Borubaev's dead wife haunts the pages of the book and centres him bringing an emotional balance to the story “I wanted to think of her as an unseen presence, spurring me on, watching from the sidelines”

I read a good number of thrillers and a lot are forgettable but this was so original and so beautifully written it will stay with me for a long time I think....

The Silent Boy

The Silent Boy - Andrew  Taylor Paris, 1792. Terror reigns as the city writhes in the grip of revolution. The streets run with blood as thousands lose their heads to the guillotine. Edward Savill, working in London as agent for a wealthy American, receives word that his estranged wife Augusta has been killed in France. She leaves behind ten-year-old Charles, who is brought to England to Charnwood Court, a house in the country leased by a group of émigré refugees.

Savill is sent to retrieve the boy, though it proves easier to reach Charnwood than to leave. And only when Savill arrives there does he discover that Charles is mute. The boy has witnessed horrors beyond his years, but what terrible secret haunts him so deeply that he is unable to utter a word?

Hush now. Say nothing.

Another thoroughly enjoyable novel by this author this time set during the French Revolution.

An intelligent twisting plot about a boy who believes his silence is the only thing that will save his life in dangerous times.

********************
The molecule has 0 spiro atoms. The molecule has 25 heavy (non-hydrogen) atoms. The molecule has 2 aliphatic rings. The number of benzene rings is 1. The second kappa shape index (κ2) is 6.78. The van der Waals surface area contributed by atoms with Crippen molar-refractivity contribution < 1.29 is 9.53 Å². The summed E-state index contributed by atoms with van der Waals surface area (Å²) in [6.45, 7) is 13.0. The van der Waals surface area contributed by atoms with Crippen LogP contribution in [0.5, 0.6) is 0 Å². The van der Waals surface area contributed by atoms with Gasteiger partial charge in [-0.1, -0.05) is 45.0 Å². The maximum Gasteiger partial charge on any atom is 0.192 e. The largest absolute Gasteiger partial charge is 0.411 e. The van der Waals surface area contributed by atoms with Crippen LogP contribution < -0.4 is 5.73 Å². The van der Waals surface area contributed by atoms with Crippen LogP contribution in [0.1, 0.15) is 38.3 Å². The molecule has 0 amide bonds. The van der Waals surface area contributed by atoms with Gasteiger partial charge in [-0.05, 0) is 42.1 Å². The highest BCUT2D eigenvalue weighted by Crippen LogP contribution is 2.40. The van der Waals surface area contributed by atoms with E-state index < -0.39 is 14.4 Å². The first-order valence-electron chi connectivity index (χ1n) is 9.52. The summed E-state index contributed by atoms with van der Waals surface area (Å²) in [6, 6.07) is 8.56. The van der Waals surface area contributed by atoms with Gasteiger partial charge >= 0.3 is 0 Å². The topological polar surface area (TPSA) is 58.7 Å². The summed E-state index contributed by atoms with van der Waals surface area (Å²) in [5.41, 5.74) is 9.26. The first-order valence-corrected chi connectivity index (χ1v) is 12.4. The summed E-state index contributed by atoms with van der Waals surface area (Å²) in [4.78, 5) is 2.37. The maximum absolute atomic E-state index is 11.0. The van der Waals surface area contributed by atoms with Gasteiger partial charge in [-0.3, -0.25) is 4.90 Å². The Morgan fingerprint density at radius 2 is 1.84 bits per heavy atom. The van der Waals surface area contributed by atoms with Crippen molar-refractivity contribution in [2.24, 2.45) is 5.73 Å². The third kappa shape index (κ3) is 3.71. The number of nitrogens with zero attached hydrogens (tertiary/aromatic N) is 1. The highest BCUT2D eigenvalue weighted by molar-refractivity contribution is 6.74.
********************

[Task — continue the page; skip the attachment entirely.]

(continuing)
The characters are beautifully drawn, the sense of time and place exemplary. The book is gripping, immersive and demands your attention, though it's not a page turner as such.

Highly recommended

The Well: A Novel

The Well: A Novel - Catherine Chanter Ruth Ardingly has just been released from prison to serve out a sentence of house arrest for arson and suspected murder at her farm, The Well. Beyond its borders, some people whisper she is a witch; others a messiah. For as soon as Ruth returns to The Well, rain begins to fall on the farm. And it has not rained anywhere else in the country in over three years.

Ruth and her husband Mark had moved years before from London to this ancient idyll in the hopes of starting their lives over. But then the drought began, and as the surrounding land dried up and died, and The Well grew lush and full of life, they came to see their fortune would come at a price. From the envy of their neighbors to the mandates of the government, from the fanaticism of a religious order called the Sisters of the Rose to the everyday difficulties of staying close as husband and wife, mother and child—all these forces led to a horrifying crime: the death of their seven-year-old grandson, drowned with cruel irony in one of the few ponds left in the countryside.

Now back at The Well, Ruth must piece together the tragedy that shattered her marriage, her family, and her dream. For she believes her grandson’s death was no accident, and that the murderer is among the people she trusted most. Alone except for her guards on a tiny green jewel in a world rapidly turning to dust, Ruth begins to confront her worst fears and learns what really happened in the dark heart of The Well.

A tour de force about ordinary people caught in the tide of an extraordinary situation, Catherine Chanter’s The Well is a haunting, beautifully written, and utterly believable novel that probes the fragility of our personal relationships and the mystical connection between people and the places they call home.

Ordinary couple wanting to escape the London rat race buy a idyllic farm and then the drought begins.....